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The news-record. (Marshall, Madison Co., N.C.) 1911-current, August 26, 1965, Image 1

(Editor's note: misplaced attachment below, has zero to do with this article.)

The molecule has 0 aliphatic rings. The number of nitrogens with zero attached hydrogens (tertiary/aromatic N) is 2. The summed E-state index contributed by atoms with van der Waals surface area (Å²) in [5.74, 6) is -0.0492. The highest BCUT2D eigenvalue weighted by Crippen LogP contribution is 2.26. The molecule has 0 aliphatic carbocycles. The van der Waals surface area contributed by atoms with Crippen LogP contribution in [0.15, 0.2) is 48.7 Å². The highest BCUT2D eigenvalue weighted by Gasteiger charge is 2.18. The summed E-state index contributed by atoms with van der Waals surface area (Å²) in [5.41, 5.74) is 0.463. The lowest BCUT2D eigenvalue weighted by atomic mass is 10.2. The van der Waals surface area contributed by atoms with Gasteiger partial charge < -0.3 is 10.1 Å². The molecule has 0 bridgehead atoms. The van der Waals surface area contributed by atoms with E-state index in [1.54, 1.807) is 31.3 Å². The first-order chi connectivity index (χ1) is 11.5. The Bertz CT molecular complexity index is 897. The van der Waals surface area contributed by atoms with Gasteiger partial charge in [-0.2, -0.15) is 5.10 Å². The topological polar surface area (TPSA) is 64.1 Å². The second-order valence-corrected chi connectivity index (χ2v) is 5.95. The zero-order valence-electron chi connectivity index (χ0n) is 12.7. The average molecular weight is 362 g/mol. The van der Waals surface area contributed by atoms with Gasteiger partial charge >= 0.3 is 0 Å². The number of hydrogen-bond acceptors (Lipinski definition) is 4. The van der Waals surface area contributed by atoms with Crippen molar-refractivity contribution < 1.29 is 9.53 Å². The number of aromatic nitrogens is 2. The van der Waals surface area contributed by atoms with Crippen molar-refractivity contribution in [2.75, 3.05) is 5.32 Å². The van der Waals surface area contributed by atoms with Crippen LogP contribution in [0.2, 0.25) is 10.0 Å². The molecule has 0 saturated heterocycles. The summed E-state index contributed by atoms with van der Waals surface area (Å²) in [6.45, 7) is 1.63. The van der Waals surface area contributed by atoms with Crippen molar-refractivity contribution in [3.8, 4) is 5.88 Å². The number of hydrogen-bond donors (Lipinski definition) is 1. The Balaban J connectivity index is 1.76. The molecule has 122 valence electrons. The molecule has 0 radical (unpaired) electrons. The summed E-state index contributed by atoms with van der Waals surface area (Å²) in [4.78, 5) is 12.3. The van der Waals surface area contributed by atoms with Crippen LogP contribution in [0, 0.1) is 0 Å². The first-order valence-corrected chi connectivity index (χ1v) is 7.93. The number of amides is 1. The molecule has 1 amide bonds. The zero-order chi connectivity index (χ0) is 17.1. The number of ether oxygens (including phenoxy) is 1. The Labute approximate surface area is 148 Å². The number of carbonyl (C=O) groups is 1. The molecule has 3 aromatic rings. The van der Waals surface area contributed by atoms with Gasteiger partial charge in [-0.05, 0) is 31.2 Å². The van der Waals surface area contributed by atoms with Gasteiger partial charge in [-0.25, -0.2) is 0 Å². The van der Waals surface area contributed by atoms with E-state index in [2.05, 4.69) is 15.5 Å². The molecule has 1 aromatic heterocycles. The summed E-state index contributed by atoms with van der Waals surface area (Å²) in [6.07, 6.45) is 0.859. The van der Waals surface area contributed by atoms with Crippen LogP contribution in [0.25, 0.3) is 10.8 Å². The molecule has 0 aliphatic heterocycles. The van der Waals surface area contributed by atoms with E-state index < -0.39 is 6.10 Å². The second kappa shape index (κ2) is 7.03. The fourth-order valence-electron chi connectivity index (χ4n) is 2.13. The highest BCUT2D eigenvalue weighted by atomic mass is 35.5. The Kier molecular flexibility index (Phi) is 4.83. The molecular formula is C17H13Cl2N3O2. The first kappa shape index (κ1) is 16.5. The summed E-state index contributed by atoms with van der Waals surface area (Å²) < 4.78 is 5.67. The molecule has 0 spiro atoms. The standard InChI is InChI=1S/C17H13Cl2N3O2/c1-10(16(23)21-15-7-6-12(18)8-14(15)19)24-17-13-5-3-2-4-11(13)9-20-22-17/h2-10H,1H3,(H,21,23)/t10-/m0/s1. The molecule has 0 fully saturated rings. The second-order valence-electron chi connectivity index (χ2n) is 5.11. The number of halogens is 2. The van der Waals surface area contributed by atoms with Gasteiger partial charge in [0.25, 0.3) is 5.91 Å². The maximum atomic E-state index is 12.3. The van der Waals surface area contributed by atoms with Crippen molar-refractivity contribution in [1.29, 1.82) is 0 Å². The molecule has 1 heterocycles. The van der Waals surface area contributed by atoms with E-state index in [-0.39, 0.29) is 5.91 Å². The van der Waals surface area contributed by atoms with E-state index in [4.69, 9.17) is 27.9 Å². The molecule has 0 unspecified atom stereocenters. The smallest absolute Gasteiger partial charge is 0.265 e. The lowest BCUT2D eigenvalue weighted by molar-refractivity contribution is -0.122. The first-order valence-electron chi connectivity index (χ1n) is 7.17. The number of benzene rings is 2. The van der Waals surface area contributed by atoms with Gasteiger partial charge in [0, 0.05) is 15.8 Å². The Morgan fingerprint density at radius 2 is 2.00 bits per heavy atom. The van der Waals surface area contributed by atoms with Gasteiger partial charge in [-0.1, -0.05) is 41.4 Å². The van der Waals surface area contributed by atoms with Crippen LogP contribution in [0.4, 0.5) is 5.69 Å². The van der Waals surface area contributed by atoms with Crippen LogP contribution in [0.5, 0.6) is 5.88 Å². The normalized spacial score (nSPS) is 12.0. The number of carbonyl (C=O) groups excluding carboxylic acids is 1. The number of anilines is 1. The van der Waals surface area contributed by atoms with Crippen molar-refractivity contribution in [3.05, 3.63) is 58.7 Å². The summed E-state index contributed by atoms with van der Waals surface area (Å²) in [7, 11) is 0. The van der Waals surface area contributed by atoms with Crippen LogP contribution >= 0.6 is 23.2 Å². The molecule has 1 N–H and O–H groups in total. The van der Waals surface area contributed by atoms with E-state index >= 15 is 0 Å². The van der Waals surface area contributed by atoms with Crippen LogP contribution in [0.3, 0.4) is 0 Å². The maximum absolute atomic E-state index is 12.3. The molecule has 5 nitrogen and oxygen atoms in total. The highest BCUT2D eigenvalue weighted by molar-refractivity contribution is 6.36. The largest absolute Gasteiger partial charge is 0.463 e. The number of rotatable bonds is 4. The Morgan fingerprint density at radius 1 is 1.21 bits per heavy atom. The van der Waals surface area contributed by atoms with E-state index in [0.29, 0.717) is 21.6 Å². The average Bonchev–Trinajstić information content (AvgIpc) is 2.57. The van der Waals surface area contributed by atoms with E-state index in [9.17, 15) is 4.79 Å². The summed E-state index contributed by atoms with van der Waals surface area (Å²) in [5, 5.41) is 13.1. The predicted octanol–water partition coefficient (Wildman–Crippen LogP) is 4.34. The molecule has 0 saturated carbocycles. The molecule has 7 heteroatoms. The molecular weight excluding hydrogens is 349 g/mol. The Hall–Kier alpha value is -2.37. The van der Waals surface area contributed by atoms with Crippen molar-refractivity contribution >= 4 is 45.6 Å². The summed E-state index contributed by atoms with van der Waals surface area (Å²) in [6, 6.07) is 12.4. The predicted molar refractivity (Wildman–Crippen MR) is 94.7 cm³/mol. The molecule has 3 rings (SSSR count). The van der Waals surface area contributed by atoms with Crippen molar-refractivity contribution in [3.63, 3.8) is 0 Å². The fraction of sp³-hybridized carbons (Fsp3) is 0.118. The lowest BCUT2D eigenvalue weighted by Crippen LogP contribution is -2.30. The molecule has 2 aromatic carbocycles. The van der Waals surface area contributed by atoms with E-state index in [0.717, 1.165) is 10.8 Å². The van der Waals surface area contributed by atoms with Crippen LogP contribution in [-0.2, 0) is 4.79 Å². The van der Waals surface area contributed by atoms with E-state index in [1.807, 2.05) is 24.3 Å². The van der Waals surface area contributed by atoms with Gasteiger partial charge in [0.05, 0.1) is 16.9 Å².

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RECORD k THE NEWS VOL. 64 NO. 34 Tomato Growers Realize Good Results From Crops And MATO Producers Get $62,000 Last Week; Operation Successful By Dorothy Brigman Shupe "For the first time in my life, I'll be able to send my kids to school and pay cash for their clothing:, books and supplies." "Hit shore is hard work, but I'd druther stay with tomatoes than 'baccer cause the work ends when frost comes." "This weekly chink has certain ly helped my chances of going to college." These remarks one hears on a visit to Madison County's infant agricultural enterprise MATO Packing: Company which pour ed about $62,000 into the pockets of producers here last week. This figure does not include $9,200 in salaries for some 100 workers who, in one of their big gest days, packed 9,640 twenty pound boxes, and 845 forty-pound boxes of tomatoes. Approximately 300 Madison farmers are producing: and mar keting: tomatoes at the Marshall plant. A few come over from east Tennessess and gome Buncombe bounty producers sell here. The plant opened late last year for the first tjme, but began opera tion in mid-July this year. The tomatoes are shipped as far north as Montreal, Canada, and as far south as Texas. Many go to New York, Ohio and Mary land. Biggest producer is W. 0. King of the Shelton Laurel section who has 4 acres of tomatoes. He says 'there's a lot more work involved in raising tomatoes than tobacco, but the money is far better." He expects at Jeest $8000 pep acre. HCfier tig producers are Glen Davie of Spring Creek, Roscoe King of Carmen, and Knox and Wayne Brig-man of Marshall who have -vyfc two acres each. Harry Silver, county agricul tural extension chairman and gen erally credited the biggest pusher in getting the plant started, told how one of his staff predicted the failure of a producer correctly last year. The staff member said, "Every time I went to see this man he had on his Sunday shoes You can't raise tomatoes that way." The man's crop was a fail ure, even though at the time the prediction was made, Silver said, the work apparently was getting done. When the idea of growing to matoes was first presented by Silver, most farmers who had al f Continued to Last Page) Hot Springs To Have Representative Team Not many people remember now that once Asheville was a suburb of Hot Springs. That was the time of the great Mountain Park Hotel and Hot Springs Spa. They had the first sand-green golf course and that pepsi generation drank mineral water and slapped the little ball around for exercise. Hot Springs suburbs now each day to Shut-in, Lover's Leap, Paint Rock, Antioch, Sivermine and Joe. They no longer play golf, but they do kick that pic skin around a little. They're building some new fed eral houses in the town now days, hut no one's in a hurry. Took a boat a year or so on the floors and plumbing. The walls and roof are going up today so they'll be ready this fall. They've built a football team on high school hill. It's taken about she same time to do it. They'll be ready this fall, too. The tiny school hasrft many players bat they'll have a "repre sentative team". With only fifty boys in school there isn't a plenty ful supply of material to pick from. OWy sicks players reported I (Continued Te Last Pica) 8 PAGES THIS WEEK PONDER AUTO STORE STRUCK BY LIGHTNING Extensive Damage Done In Sunday Afternoon Fire On Main Street A lifrhtning-spawned fire Sun day afternoon resulted in severe loss to the 1'onoVr Auto riupply Co. on Main Street, both from fire and waiter. The building next to the French Broad Electric Co-operative was hit about 5 p. rn., during a sharp electrical storm, and the bolt ig nited a large quantity of flam mable iteniR. Dense smoke from burning tires and tubes hampered the fire department. E. Y. and Wan-en Pander, own ers of the building, estimated the damage at $1,500 to the building and from $3,000 to $5,000 to the stock. No adjacent structures were harmed, and the damage was not apparent from the outside of the building. 3-Car Accident On By-Pass Tuesday Injures 3 Persons FIRE HYDRANTS INSTALLED ON Two new fire hydrants are now being installed on back street here, according to town officials. This will afford better facilities in ease of fire since previously fire hose had to cross Main Street during a fire. Weat Returns From State Firemen's Convention Don West, a member of the Marshall Volunteer Fire Depart ment, returned last Thursday from Charlotte where he represented the local department at the N. C. State Firemen's Convention. Maybe Water Will Soon Clear Up At Least, We Hope! According to Delimar Payne, al derman and water commissioner, it is hoped that the local water supply will soon clear up. Mr. Payne stated this week that the reservoir had been cleaned out and, at present, the water supply lake and retention dam were most ly clear from mud. The main source of the discolored water is from mud and rust in the pipes and the pipes are now being flushed in efforts to clear up the present situation. Mr. Payne also said that the water was being regularly analys ed and that all reports reveal that the water is safe for drinking pur. poses. PRESTIGE The Janitor reported 10 minutes late for work and the manager asked "What did they do in the Army when you were 10 minutes late in the morning?" "Every time I came in late," the Janitor said, "they all stood up. saluted sad said : Good morning, Colonel'!" MARSHALL, N. C. ACP SEEKS TO CORRECT SOURCE OF SOIL LOSS The Agricultural Conservation Program is used more and more as a conservation "rifle" to zero in on target areas of soil erosion and sedimentation, according to Ralph W. Ramsey, county A SOS office manager. ACP is the national program that encourages conservation by sharing the cost of conservation measures farmers and ranchers carry out on their land. The pro gram is available to all farmers and ranchers. It is administered in the field by farmer-elected committeemen, through county of fices of the Agricultural Stabiliza tion and Conservation Service. While ACP has been and con tinues to be used to encourage many types of needed conserva tion of soil, water, woodlands, and wildlife Ramsey said that there is a growing desire to direct (Continued to Last Page) Tennessee Car Cut In Two; Local People Are Involved Three persons were admitted to Asheville's Memorial Mission Hos- I pital Tuesday night and live otn-i era were treated and released af ter a three-car stnasbup near here that cut one auto completely in two. The accident happened about 7:30 p. m., on the Marshall by pass near the Mara Hill overpass, close to Long Branch road. State Highway Patrolman James L. Proffitt said a car driv en by Kermit Cody, Jr., 20, of Marshall, was going north when it hit the rear of an auto driven by James Weninger, 44, of Oak Kidge, Tenn. The Weninger auto, a Ford Mustang, was knocked across the highway by the impact and hit a third automobile driven by Blymas Payne, 20, of Marshall, which was coming from the opposite direc tion. Proffitt said Cody bad started to pass the Meninger car when he saw the Payne car coming and hit the brakes. The Mustang was cut in two by the collision, Proffitt said, with the engine stopping about 200 feet from the rest of the car. Admitted to the hospital were Weninger, who suffered multiple scrapes and bruises; his wife, Mrs. Mildred Weninger, 40, who sus tained abdominal injuries, and Sidney "Butch" Woodard, 18, a (Continued on Last Page) Madison Locals Have 15-3 Record; Abo Won All-Star " Game By Toney Ponder The Madison Nine baseball team clinched the 1965 Buncombe County League Championship by compiling a 16-3 record. In spite of a delayed start, the Nine won more games and lost fewer than any other league team. Saturday the Nine won a forfeit Cne from Barnardsville for their 15th victory. The gams at Fair view Sunday was rained out after two scoreless innings. The BCL League Highlighting the Nina's THURSDAY, AUGUST 26, LISTS NOMINEES FOR COMMUNITY ASC COMMITTEES The election of the ASC rummu nity committee lor Mamson Coun ty will be held by mail during the period of September 1 through September 10. Ballots will be mailed to all known eligible vot ers on August 80. The incumbent county committee will publicly tabulate the ballots at the ASUS office on September 16. Emory Robinson, chairman, Ag ricultural Stabilisation and Con servation committee, has released the following slates of nominees for the 16 ASC community com mittees: Community A-l Jesse I. Ammons, Carl Cantrell, 0. W. Ferguson, Bert Fly mi, Albert Freeman, Jr., and George Rober son; Community B-2 Spurgeon Brooks, Clarence B. Cutshall, Ge roma Franklin, Walter Gosnell, Enoch Guater, Fred Shelton (of Joe), and Jack Shelton; Communi ty C-3 J. Albun Buckner, Le ander Capps, Hardy Merrill, Har ry Payne, Byron Roberts, and Les ter Roberts; Community D-4 Tom Brigman, Paul Carter, Ken neth Gardner, Herbert Metcalf, Shelby Ray, Hix Robinson, James Robinson, Lloyd Thomas, Gerald Young; Community E-6 Edwin Jarvis, Joe Mace, Dick Murray, Harold WaHin, C. N. Willis, Jr., Ambrose Wilson; Community F-6 Arnold Brown, Randall Buckner, Reeves Frisbee, Hobert Payne, L. (Continued To Last Page) MAJOR BALDRY TO RETIRE FROM S.A. ON SUNDAY Farewell' QU fa Sleepy Vl Senior Major Louise Baldry, who has been a familiar figure througout our county for about a year, is entering retirement from her work as an active office of the Salvation Army on August 19, 1966. The Major, known as a "Daughter of the Regiment," was Service To Be commissioned (or ordained) onJ.jc Opportunity Act June 27, 1926, was a pant of a class of one hundred twenty po tential officers, and her first as signment was to the officers teaching staff of the Salvation Army Officers College in Chica go, Illinois. On April 4, 1927, the Training College for Officer Training was opened in Atlanta, Georgia in or der to train the Cadets "from the South, in the South for the South." The Major, then Sergeant on the teaching staff, accompa nied the Cadets from the Southern States of the Chicago group to finish their training in their own new college in Atlanta. Major Baldry recalls many hap py days in the forty years since she was a Cadet in Chicago. The Salvation Army has three other schools for officers' today. One in New York for cadets from the Eastern states; in San Francisco (Continued on Last Page) Nine Wins B. C. laseball He ful season was their Fourth of July victory over the Buncombe County League All-Stars. Doug Ponder scattered seven hits to pick up the 4-1 victory. Madison's losses were to French Broad, Fairview, and Leicester. Each game was low-scoring and lost by one run. The key to winning the title was Madison's robust pitching. Dong Ponder (8-2) and Barry Briggs (5-1) were stingy work horses as their respective 1.84 and 2.87 ERA's indicate. Voano Ang lin, former Yenesv County Star, won two lass season games and 1965 10c PER COPT Gov. Moore, Hunt Passage J. D. WALLIN WILL DIRECT CANE DRIVE Joe D. Wallin of Black Moun tain is the Western North Caro lina director of the 196o White Oano Drive which will be con ducted Sept. 12 to 30 by District 31-A Lions Clubs. Wallin has announced that the statewide goal is $1,37,000. Dis trict 31-A goal is $15,250, an av erage of $10 per member. All funds derived will benefit aid to blind, visually handicapped, and prevention of blindness pro grams on a statewide basis. Wallin will direct project chair men of 39 clubs with some 1,525 members in 12 WNC counties in soliciting memberships in the N. C. Association for the blind and selling White Cane lapel pns, in communities. WNC drive director is a native of Madison County, a graduate of Western Carolina College, and has served as administrator of the Western North Carolina Sanatori um for the past 12 years. He is a brother of Glenwood (Tom) (Continued To Page Four) Buncombe, Madison Groups May Merge For EOA Grants Agreement To Be Submitted w n 1 . In Near Future Representatives of Madison Community Action, Inc., Wednes day approved a memorandum of agreement with the Opportunity Corporation of A s h e v i 1 1 e-Bun-combe County for joint action by the two organizations in develop ing programs under the Econom- The action was taken following a conference between the Madi son County organization's repre sentatives and member of the ex ecutive committee of the Oppor tunity Corporation in Asheville. The agreement will be submitted to the board of directors of the Opportunity Corporation for ap proval shortly. The agreement provides that both organizations will keep their individual corporate identities, but that a joint board of directors and executive committee will be ap pointed. Proportionate represen tation from the two organizations on the joint board is still to be worked out. Madison County EOA projects will be developed by Madison Community Action Inc., for sub mission to the joint board. The Opportunity Corporation of Ashe-ville-Buncombe County will sub continued on Last Page) had a sizzling 0.91 SEA. Gene Thomas and Jerry Reed, both former Walnut fence -busters, batter over .400 to pace Mad ison's torrid biting attack. Doug Ponder, former Lee Edwards star, batted .390 with 20 RBI's. Tony Ponder, former Port Jackson sen sation, batted at a .360 clip be tween visits to the fort J. C. (Wallin, Mars Hill Collage product, and Leonard "Squeak" Payne, of Marshall, each hit over 400. Col lecttvely the team batting aver age was .281. sThcrtatop Roger Buuckner, sec ond baseman P. N. Willett, and (Continued on Last Page) - " "J 12.60 A Tear M.W Of Road Bond Issue HEALTH AND SAFETY TIPS FROM THE AMA The American Medical Associa tion releases the following safety tips concerning schools and health. What should the school do about the health of its pupils? Today's Health Guide, Che Amer ican Medical Association's new manual of health information and guidance, says the school has a three-fold responsibility for child health Educate for safe and healthful living; Create and maintain a safe and healthful environment; Offer an adequate health service program including emergency care in case of accident or sudden illness. With the approach of another fall school year throughout the United States, it's time for edu cators and parents alike to take stock of the health programs in the schools. Major topics which should be in cluded in a health education pro gram are elementary first aid, (Continue on Page Four) Mark Bennett Is Now Credit Mgr., French Broad Co-Op Mark Bennett, of Burnsville, has accepted a position with the French Broad Electric Member ship Corporation as credit mana ger. Mr. Bennett, who started his duties here Monday, has been ser ving as probation officer in Yan cey County before resigning to accept the present post. Mr. Bennett, who was formerly with the Co-op, will commute dai ly from his Burnsville home. COUNTED OUT The fellow who sits down and hopes for the best can be counted out as hopeless. Tornadoes Prepare For First Game NEW WATER MAIN TOSCH00LN0W BEING LAYED Workmen are expected to com plete the installation of a new 4 i nch water main from lower Bridge Street to the Marshall school by Friday or Monday, it was an nounced bare this week by town officials. The new water pipes will be connected beneath the bridge from Main Street to the Island and when the project is completed will afford the school adequate water supply. Veterans Officer To Be Here Again On September 16 The Veterans Administration Officer will not be in his Marshall office until September 16. Any one wishing to isntsjt him may J do so at his Asheville office. la Madison at Adioinin OeuattM A resr Uutsia. These OgSS Urge State Officials Speak In Asheville Monday To Commissioner Speaking Monday to the N. C. Assn. of County Commissioners ((invention in Grove Park Inn, Jo seph Hunt of Greensboro said: "We see a chance in the forth coming $300 million road bond referendum to do more for motor transportation than ever has been done before in any one four or five year period." "I want to assure you that we are not going to take anything for granted in this important vote that is coming up on Nov. 2nd. "The governor plans to appoint a statewide committee and we plan to carry out an intensive campaign reaching down into the precinct level," Hunt said. He said the primary roads are of great importance in industrial development. Asserting that North Carolina is rapidly outgrowing its roads system, Gov. Dan K. Moore urged the Tar Heel county commission ers earlier to work for the pas sage of the $300 million road bond issue. "In spite of the increasing ex penditures for highway building and maintenance, the program has not been able to keep pace with the needs of our growing state," he said. "Increasing transporta tion has out-distanced all efforts to keep up." Defining the road bond issue, he emphasized that passage will require no new taxes, with the bonds to be paid Off by utilizing the one cent per gallon tax levied in 1949. Expressing optimism about the passage of the road bonds issue, the governor declared that "every North Carolinian will benefit from the spending of this $300 million on our highway system." He termed the passage of the bond issue "absolutely essential," and pointed to rising costs of road construction. "If we wait, the in crease in construction will more than match the interests we will pay on bonds. Unless we act now to move ahead in our highway program, we will be hopelessly behind." Gov. Moore, who was once coun ty attorney for Jackson County, also cited reorganization of the State Highway Commission as one of the major points of his program on highways. His purpose for reorganization, (Continued on Last Page) Of Season Over on the medieval-moated school ground island every day is wash day for the newest football aspirants. They're "Sanforizing" a new crop of little Tornadoes to go with eight returning Ponder lettermen from the '64 squad. They went to Cullowhee for Western Carolina College's two year most-valuable fullback, all conference Ken Sanford, a bache lor from Hartwell, Ga to be their new head coach. He thinks Us Tornado may blow up a storm or so before the year is over. He's taking care of the backfield; "Hose" Ponder will tutor the line. They think they've found legendary chaihed-rook above court house. He's 246-pound jun ior tackle, James Tipton. Anoth er rock of slightly less proportions is 195 pound sophomore, fullback, John Fisher. There are in all 8 returning lettermen from last sea son. James Sprinkle (166) i quarterback returns to lead, ends are Ronnie Thattnu and Ronnie Brazil (MO); guards are Roger Rks (ICS Roger Metcalf (160) and at 1